If you have children living in your home that are over 25 years old, or if you’ve got three or more generations of people living under one roof, you’re not alone. In fact, you’re on trend! More and more relatives are living in a multi-generational configuration these days, and for a variety of reasons: Young adults are taking longer to complete college and/or choose a career; droves of mid-lifers have been hit so hard by the recession that they’re moving in with their parents; people in general are living longer, and to maximize a fixed income after retirement, it makes sense for some older couples to live with relatives.
What impact does this trend have on the housing industry? Lots, actually. Builders who are tuned in to this trend are specializing in homes built to accommodate multi-generational situations and make them as comfortable and functional as possible, even with their unique needs. What are the most important things to consider?
• Space: Let’s face it, we like our space. Whatever the composition of a multi-generational home, giving each “people unit” their own personal space–or a sense of it–is going to be a key factor for many. A mother-in-law apartment that’s completely separate from the main home is a popular option, but a separate “wing” of a home can also provide privacy. In a home that’s simply too small to offer a true sense of separation, people may need to work out details for using common rooms, such as who’s cooking when and who gets dibs first on the TV on Friday nights.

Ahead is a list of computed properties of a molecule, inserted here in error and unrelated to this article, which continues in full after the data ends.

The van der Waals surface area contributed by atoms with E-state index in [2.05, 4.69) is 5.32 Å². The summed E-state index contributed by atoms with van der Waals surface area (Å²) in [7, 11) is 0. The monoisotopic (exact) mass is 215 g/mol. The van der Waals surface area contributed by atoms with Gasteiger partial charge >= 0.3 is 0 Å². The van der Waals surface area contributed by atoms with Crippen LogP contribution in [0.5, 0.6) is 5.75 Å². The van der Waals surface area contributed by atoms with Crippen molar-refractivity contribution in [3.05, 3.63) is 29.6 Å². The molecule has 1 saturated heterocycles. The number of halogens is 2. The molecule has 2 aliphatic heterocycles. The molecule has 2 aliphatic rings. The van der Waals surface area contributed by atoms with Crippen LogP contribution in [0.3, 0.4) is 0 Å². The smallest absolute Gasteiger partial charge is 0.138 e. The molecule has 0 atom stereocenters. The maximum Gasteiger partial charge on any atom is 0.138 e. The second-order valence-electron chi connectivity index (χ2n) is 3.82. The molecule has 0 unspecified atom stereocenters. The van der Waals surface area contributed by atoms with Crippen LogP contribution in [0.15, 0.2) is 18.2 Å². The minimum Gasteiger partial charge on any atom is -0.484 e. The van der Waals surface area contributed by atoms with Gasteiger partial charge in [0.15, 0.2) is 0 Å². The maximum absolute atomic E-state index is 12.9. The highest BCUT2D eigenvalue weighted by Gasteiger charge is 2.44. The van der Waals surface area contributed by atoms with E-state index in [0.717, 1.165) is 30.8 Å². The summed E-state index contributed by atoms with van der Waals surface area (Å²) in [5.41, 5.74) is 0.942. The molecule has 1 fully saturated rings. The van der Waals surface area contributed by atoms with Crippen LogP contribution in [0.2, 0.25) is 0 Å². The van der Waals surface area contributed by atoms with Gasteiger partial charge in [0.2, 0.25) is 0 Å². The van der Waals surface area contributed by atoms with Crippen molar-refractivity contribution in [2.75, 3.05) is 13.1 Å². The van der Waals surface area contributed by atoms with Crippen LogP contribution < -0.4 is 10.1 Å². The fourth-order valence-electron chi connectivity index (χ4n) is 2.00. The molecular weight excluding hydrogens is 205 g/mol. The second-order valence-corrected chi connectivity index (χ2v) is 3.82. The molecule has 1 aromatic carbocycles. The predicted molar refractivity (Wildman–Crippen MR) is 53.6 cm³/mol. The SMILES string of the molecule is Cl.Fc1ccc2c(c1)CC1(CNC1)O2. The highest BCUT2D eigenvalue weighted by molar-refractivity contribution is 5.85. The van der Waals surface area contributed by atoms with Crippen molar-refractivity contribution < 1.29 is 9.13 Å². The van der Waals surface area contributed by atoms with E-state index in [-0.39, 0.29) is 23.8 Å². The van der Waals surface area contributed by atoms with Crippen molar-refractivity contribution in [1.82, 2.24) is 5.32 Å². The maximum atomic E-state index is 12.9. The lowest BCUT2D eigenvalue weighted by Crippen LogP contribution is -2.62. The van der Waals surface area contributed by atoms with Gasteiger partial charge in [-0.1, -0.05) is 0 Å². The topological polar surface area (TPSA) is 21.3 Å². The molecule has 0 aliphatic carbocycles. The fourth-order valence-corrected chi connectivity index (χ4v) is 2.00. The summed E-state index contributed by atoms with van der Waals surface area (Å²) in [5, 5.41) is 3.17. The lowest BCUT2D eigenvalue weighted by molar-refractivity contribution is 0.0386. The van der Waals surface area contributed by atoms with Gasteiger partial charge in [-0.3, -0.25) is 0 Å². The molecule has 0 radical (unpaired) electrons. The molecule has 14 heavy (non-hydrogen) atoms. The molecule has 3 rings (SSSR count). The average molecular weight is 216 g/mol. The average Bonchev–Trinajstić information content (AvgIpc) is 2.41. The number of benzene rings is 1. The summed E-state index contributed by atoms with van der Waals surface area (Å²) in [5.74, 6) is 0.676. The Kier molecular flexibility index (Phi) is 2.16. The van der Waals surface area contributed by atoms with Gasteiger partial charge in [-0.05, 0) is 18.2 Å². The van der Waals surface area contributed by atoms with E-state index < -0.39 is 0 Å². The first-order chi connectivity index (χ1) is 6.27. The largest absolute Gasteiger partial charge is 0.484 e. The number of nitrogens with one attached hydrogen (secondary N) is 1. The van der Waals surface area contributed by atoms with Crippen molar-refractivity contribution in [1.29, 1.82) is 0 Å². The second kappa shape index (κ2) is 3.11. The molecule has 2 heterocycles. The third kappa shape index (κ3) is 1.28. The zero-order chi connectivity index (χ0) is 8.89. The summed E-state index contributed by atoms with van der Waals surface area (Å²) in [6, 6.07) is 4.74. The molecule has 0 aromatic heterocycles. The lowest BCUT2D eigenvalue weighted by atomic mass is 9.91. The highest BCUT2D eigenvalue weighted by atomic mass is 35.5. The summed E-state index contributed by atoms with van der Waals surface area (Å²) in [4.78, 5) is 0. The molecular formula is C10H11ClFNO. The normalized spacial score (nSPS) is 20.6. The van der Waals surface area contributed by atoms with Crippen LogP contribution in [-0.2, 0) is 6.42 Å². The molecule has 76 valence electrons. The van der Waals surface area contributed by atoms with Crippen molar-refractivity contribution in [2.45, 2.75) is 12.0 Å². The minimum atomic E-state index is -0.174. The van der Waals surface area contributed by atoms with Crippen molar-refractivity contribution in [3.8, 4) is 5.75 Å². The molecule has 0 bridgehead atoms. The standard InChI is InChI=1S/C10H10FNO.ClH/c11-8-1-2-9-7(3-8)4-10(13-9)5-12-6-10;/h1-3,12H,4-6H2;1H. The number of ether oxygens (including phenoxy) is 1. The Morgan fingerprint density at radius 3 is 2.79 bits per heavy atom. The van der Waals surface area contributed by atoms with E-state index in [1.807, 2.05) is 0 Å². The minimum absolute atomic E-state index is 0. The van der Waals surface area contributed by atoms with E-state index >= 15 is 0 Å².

• Special accommodations: For those who open their homes to aging relatives, making the home accessible and user-friendly will probably require several kinds of unique accommodations, such as a street-level entry or a wheelchair ramp, wider doorways, wheelchair accessible counters and sinks, grab bars in the bathroom, and perhaps even an elevator.
• Parking: More adults usually means more vehicles. Where are all of these vehicles going to go? How many vehicles will your garage handle? How many vehicles do you want your garage to handle? As an alternative, temporary carports (a sort of “tent” for a vehicle) can provide protection for vehicles that don’t fit in a crowded garage.
• Storage: More adults usually means more stuff too, so storage will be an important consideration. If the combined stuff simply won’t fit into a multi-generational home, sharing the cost of a rented storage unit is a great solution.
• Care for elderly parents: As nice as it sounds to take in aging parents, people are often not trained to truly meet the needs of aging people, and it can take an enormous amount of time. Thankfully, many agencies offer in-home professional service providers to care for aging people who simply can’t function on a daily basis without help.
Whatever your situation, make the most of it, enjoy the people in your life while they’re near, and laugh as often as you can.